Once I figure out how to fully utilize the “video” feature on my phone, I will film some of the strange situations encountered while walking the dogs. Hopefully, people will permit me to film their dogs for my documentary and I’ll post a few of them so you can see for yourself.
However, it will be a while before I resume reading 422 pages of “Blackberry Curve Made Simple; as I’m still in possession of “Blogging for Dummies” and I’m keeping it until the library refuses to grant me another renewal.
Last night, we encountered one group of 3 killer Maltese, followed by a yappy Yorkie in addition to a sneaky Schnauzer while walking along the one mile wooded path of the forest preserve. (I call the Schnauzer “sneaky” because he walked 4 feet into the cattails to poop and his owner never saw it…wink wink…)
In their own way, all 5 of them attempted to relay a message to my dog; he’s on their turf and to pack his bags. The handlers do nothing. Not even an apology. Sometimes they shrug their shoulders and give me a look. A look that says “They’re just spoiled, bratty dogs. What do you want me to do about it? Just make sure you keep that big guy under control. Yeah…you better keep that one under control.”
Pfffffftttttttttt….! Yeah, my big tough guy. He’s a Doberman named Bruce. What does that tell ya? He’s a little over a year old and right now he’s just totally oblivious to all this commotion. He’d rather sniff at the goose poop along the trail.
You probably wonder what kind of neighborhood I live in with all this dog trouble…Well, it’s no Wisteria Lane, I’ll give you that much but all in all, it’s a pretty nice area. I’m thinkin’ that the vast numbers of these small dogs are currently bound to the forest preserve. Rumor is they are on probation after being kicked out of the dog parks; allegedly bullying the larger dogs.
Thank you for saving my dog?
After a safe getaway and having walked barely a block, we encounter one more yappy Yorkie that runs out into the street after us. The dog was in a frenzy. His park buddies probably gave him the “heads up” that we were on our way. These people send the teenager to retrieve him. I think she walked back to the house with him in her pocket. Again, no apology. She did take the time to give me a look; however… “Next time don’t walk by the house when I’m wasting time on My Space.”
Now, correct me if I’m wrong here but just because you have a toy or small breed of dog, there is no need to teach to them to come back to you when called? Sure, you can pick them up with one hand or toss them into your purse. But a lot of good that does “after the fact.” When we saw (and heard) the Yorkie charging, we stopped walking. My dog sat at my side, cocking his head watching the dog running towards us.
The car had screeched to a halt; as they probably saw me and the moose in the road. So unless that tiny pooch sprouted wings; we’re probably responsible for saving the little guy’s life. A simple “thank you” would have sufficed. Shame on you little Yorkie owner. There are no “do overs” here.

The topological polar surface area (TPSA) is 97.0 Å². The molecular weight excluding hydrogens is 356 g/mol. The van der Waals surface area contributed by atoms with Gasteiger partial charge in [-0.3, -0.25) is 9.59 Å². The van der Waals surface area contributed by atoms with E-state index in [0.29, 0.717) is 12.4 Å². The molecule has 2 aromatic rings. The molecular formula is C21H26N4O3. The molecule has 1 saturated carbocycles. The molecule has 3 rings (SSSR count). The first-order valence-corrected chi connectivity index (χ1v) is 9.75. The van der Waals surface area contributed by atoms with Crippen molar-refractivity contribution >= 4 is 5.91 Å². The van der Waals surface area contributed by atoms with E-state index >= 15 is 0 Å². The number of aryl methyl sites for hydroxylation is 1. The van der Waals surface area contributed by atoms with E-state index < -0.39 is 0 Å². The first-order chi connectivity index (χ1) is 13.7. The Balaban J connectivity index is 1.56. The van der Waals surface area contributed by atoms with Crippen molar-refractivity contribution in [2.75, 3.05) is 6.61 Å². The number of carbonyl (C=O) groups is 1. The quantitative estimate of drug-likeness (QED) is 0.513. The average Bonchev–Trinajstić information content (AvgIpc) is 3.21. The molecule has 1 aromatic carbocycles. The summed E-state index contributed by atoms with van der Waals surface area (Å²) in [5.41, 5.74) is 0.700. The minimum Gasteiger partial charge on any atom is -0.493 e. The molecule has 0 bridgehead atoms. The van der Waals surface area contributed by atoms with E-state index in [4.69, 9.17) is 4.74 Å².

Oh, alright, so you say “My Dog Never Did That Before” do you now? Well, liar, liar, pants on fire, this is about the 5th time this dog has run into the street trying to chase us. My neighbor can vouch for that. How many others has he gone after? It only takes one time, just one time…
Speaking of bunnies…
We weren’t really. Just wanted to see if I still had your attention… I met with a client and his dog at the same local forest preserve a few weeks ago and we happened to see a rabbit; (a very bright white rabbit), slowly coming out from the trees and into the clearing, as if drawn to our voices.
My client handed me his leash (and dog) and he was able to walk right up to it. At that point, what does one do? Grab it and take it home? Leave it? It’s a tough decision. The rabbit was obviously domesticated. The decision was made for us as the rabbit would only let him get within a few inches and he would lightly hop away a few steps. This went on for about 2 minutes and once he figured out there was no food for him, he hopped back into the forest.
I would like to think that someone accidentally left the door open to the bunny hutch but more than likely, someone released him into the woods. The poor thing was probably hungry and drawn to our voices. Unless, a family of deer happened to adopt him that night to show him the ropes; maybe suggesting he roll in the mud a few times in order to blend, he’s going to have a quick night. Better yet, if the bunny rolled in the mud just right, leaving a white stripe down the back, his best defense would be to flirt with Pepé le Pew and hang with him; for like, uh, forever.
However, I am sure a coyote was blotting his chops with a dinner napkin later that evening; wishing all his meals were that easy.
Shame on you, too, bunny people…
Always pick up after your dogs!
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